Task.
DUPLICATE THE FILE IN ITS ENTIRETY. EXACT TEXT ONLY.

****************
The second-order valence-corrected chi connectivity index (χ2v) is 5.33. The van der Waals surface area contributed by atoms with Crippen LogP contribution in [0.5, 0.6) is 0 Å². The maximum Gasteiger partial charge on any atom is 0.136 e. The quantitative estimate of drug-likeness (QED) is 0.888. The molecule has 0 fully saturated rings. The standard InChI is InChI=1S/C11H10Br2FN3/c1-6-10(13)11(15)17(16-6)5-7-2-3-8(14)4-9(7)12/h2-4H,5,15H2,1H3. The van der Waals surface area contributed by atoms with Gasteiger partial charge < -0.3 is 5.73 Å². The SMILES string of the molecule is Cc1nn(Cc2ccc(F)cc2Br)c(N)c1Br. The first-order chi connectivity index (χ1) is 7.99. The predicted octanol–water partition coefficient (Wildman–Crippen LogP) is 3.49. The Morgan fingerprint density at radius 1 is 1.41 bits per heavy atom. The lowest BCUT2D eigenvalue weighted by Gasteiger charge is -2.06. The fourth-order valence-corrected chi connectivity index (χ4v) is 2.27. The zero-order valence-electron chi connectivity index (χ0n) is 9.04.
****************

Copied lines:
The second-order valence-corrected chi connectivity index (χ2v) is 5.33. The van der Waals surface area contributed by atoms with Crippen LogP contribution in [0.5, 0.6) is 0 Å². The maximum Gasteiger partial charge on any atom is 0.136 e. The quantitative estimate of drug-likeness (QED) is 0.888. The molecule has 0 fully saturated rings. The standard InChI is InChI=1S/C11H10Br2FN3/c1-6-10(13)11(15)17(16-6)5-7-2-3-8(14)4-9(7)12/h2-4H,5,15H2,1H3. The van der Waals surface area contributed by atoms with Gasteiger partial charge < -0.3 is 5.73 Å². The SMILES string of the molecule is Cc1nn(Cc2ccc(F)cc2Br)c(N)c1Br. The first-order chi connectivity index (χ1) is 7.99. The predicted octanol–water partition coefficient (Wildman–Crippen LogP) is 3.49. The Morgan fingerprint density at radius 1 is 1.41 bits per heavy atom. The lowest BCUT2D eigenvalue weighted by Gasteiger charge is -2.06. The fourth-order valence-corrected chi connectivity index (χ4v) is 2.27. The zero-order valence-electron chi connectivity index (χ0n) is 9.04.